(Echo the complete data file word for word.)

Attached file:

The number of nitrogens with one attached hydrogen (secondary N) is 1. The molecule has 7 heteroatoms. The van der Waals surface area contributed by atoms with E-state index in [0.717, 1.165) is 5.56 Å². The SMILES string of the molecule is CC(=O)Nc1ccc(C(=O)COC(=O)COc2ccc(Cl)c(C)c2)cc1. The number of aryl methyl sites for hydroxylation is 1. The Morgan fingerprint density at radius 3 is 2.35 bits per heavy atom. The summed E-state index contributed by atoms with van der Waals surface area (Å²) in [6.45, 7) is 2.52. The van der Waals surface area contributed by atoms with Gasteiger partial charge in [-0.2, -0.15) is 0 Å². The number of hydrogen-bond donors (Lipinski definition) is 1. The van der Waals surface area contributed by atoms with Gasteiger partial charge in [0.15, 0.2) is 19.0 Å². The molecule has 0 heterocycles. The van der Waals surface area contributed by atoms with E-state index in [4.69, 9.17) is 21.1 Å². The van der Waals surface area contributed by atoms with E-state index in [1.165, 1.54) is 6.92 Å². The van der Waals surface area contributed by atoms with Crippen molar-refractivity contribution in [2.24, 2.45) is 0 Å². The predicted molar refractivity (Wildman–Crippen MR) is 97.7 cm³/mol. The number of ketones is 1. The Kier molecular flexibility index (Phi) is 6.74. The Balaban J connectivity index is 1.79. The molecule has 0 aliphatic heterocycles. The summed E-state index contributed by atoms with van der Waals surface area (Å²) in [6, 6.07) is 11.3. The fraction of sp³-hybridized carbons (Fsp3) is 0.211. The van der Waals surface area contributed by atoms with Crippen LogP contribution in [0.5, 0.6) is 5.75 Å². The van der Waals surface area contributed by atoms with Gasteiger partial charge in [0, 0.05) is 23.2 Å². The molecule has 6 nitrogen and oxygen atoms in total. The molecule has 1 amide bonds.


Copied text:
The number of nitrogens with one attached hydrogen (secondary N) is 1. The molecule has 7 heteroatoms. The van der Waals surface area contributed by atoms with E-state index in [0.717, 1.165) is 5.56 Å². The SMILES string of the molecule is CC(=O)Nc1ccc(C(=O)COC(=O)COc2ccc(Cl)c(C)c2)cc1. The number of aryl methyl sites for hydroxylation is 1. The Morgan fingerprint density at radius 3 is 2.35 bits per heavy atom. The summed E-state index contributed by atoms with van der Waals surface area (Å²) in [6.45, 7) is 2.52. The van der Waals surface area contributed by atoms with Gasteiger partial charge in [-0.2, -0.15) is 0 Å². The number of hydrogen-bond donors (Lipinski definition) is 1. The van der Waals surface area contributed by atoms with Gasteiger partial charge in [0.15, 0.2) is 19.0 Å². The molecule has 0 heterocycles. The van der Waals surface area contributed by atoms with E-state index in [4.69, 9.17) is 21.1 Å². The van der Waals surface area contributed by atoms with E-state index in [1.165, 1.54) is 6.92 Å². The van der Waals surface area contributed by atoms with Crippen molar-refractivity contribution in [2.24, 2.45) is 0 Å². The predicted molar refractivity (Wildman–Crippen MR) is 97.7 cm³/mol. The number of ketones is 1. The Kier molecular flexibility index (Phi) is 6.74. The Balaban J connectivity index is 1.79. The molecule has 0 aliphatic heterocycles. The summed E-state index contributed by atoms with van der Waals surface area (Å²) in [6, 6.07) is 11.3. The fraction of sp³-hybridized carbons (Fsp3) is 0.211. The van der Waals surface area contributed by atoms with Crippen LogP contribution in [0.5, 0.6) is 5.75 Å². The van der Waals surface area contributed by atoms with Gasteiger partial charge in [0, 0.05) is 23.2 Å². The molecule has 6 nitrogen and oxygen atoms in total. The molecule has 1 amide bonds.